NEW YORK--A mollusk protein turned out to be the best carrier for a cancer vaccine being developed by Philip O. Livingston, MD, at Memorial Sloan-Kettering Cancer Center. This approach to augmenting the immunogenicity of the GM2 ganglioside tumor antigen is about to be tested in phase III randomized trials of melanoma patients who are free of detectable disease after surgery but are at high risk for recurrence.
NEW YORK--A mollusk protein turned out to be the best carrierfor a cancer vaccine being developed by Philip O. Livingston,MD, at Memorial Sloan-Kettering Cancer Center. This approach toaugmenting the immunogenicity of the GM2 ganglioside tumor antigenis about to be tested in phase III randomized trials of melanomapatients who are free of detectable disease after surgery butare at high risk for recurrence.
The trials will also test Dr. Livingston's long-held belief thatpurified antigens, not whole tumor cells, offer the most efficientmethod of immunization.
The new cancer vaccine combines the mollusk-derived keyhole limpethemocyanin (KLH) molecule, a highly immunogenic carrier protein;saponin fraction QS-21, a potent immunological adjuvant purifiedfrom tree bark; and the GM2 ganglioside, a glycolipid found onthe cell surface of tumors of neuroectodermal origin, includingmelanoma, sarcoma, and neuroblastoma.
Use of this vaccine will create a "sea of cytokines,"Dr. Livingston said at an international symposium on cancer vaccinessponsored by the Cancer Research Institute. The KLH will be brokendown by dendritic cells and macrophages into thousands of epitopes,recognized by thousands of T cells. The cytokines stimulated bythe vaccine will change as the immune response progresses frominitial recognition to maturation, releasing a "flood ofcytokines appropriate for each particular phase of the immuneresponse against the core antigen (GM2)," Dr. Livingstonsaid.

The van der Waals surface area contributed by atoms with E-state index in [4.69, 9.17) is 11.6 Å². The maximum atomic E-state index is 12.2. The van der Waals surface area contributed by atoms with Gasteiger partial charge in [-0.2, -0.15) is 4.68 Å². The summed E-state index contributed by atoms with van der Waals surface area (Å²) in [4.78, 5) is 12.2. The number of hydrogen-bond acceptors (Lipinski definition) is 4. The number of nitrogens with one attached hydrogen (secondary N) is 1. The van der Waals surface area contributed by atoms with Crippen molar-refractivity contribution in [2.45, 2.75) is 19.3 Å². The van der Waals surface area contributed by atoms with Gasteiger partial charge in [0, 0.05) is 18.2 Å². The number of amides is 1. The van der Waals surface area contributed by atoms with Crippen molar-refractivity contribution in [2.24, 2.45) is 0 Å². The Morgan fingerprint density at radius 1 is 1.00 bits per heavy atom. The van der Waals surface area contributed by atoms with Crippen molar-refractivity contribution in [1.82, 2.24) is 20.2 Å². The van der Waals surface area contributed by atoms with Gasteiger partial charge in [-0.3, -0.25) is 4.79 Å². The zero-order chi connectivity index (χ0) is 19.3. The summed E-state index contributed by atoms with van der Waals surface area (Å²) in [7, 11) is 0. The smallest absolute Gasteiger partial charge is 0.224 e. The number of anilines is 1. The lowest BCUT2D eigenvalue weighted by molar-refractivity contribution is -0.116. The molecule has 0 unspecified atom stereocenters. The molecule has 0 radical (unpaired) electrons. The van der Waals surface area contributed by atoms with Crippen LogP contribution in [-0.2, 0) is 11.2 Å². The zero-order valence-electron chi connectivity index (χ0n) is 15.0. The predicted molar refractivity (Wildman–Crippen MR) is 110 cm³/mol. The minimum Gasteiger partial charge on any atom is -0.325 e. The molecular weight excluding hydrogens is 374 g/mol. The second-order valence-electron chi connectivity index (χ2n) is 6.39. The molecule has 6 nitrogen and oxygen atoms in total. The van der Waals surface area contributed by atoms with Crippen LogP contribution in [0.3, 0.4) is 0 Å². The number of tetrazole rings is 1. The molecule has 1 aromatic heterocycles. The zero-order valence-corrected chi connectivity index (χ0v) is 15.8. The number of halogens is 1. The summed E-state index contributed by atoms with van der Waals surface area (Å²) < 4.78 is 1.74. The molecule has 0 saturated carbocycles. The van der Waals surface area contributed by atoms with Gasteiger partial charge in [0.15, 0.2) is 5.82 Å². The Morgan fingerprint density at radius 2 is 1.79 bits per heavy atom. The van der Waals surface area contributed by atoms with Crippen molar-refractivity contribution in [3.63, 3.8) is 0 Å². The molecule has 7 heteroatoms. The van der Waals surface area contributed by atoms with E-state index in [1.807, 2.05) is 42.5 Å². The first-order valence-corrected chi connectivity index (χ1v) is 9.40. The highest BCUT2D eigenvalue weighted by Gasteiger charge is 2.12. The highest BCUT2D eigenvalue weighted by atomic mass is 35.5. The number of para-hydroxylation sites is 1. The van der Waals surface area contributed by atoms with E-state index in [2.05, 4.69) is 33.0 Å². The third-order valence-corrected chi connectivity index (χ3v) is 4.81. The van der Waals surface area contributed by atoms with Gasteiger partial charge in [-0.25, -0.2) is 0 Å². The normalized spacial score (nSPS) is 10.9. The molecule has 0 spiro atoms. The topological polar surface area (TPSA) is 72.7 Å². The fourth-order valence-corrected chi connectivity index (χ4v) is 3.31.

The cancer vaccines Dr. Livingston has been working on are designedto take the tumor au-toantigens out of their normal cell environmentand put them in the context of foreign antigens.
"Tumor antigens are poor antigens because they are autoantigens,slightly modified, and because they are surrounded by autoantigensmuch like the rest of our normal antigens," he said. "Butthe antigens of various infectious disease are surrounded by otherhighly foreign antigens--and it seems as though the immune systemhas been designed to take advantage of this difference."
The phase III randomized Intergroup trials, to be conducted bythe Eastern Cooperative Oncology Group (ECOG), will be the latestin a long series of trials that began in 1975 with studies ofmelanoma patients by Dr. Livingston and his colleagues Drs. LloydOld and Herbert Oettgen.
The researchers set out to create a vaccine that would enhancethe immunogenicity of any of a variety of tumor antigens. Initialstudies using whole cell vaccines showed no impact on any T cellactivity. "Though many patients made antibody responses,only a few were against tumor antigens. The antigen recognizedmost frequently was the ganglioside GM2. But if we injected GM2alone, we got no antibody response," he said.
The researchers found that the immunogenicity of GM2 could beincreased by adherence to the surface of BCG. This vaccine (GM2/BCG)resulted in production of moderate titer, short-lived IgM antibodiesin 86% of patients, but only occasional IgG antibody response.The improved IgM response was consistently associated with improveddisease-free and overall survival. The next step was to find amore potent carrier and adjuvant.
The long series of trials concluded with the most recent encouragingresults comparing a vaccine made from carrier KLH, adjuvant QS-21,and GM2 with the previous vaccine constructs.
Among 36 patients immunized with GM2-KLH + QS-21, 34 had increasedIgM antibody responses and 33 had increased IgG response, comparedwith 8 and 1, respectively, of 110 patients immunized with wholemelanoma cells and various adjuvants, and 70 and 16, respectively,of 82 patients immunized with GM2/BCG.
Dr. Livingston hopes that the multicenter trials, which will beginthis year, will establish whether the induction of antibodieswill have an impact on preventing melanoma recurrences.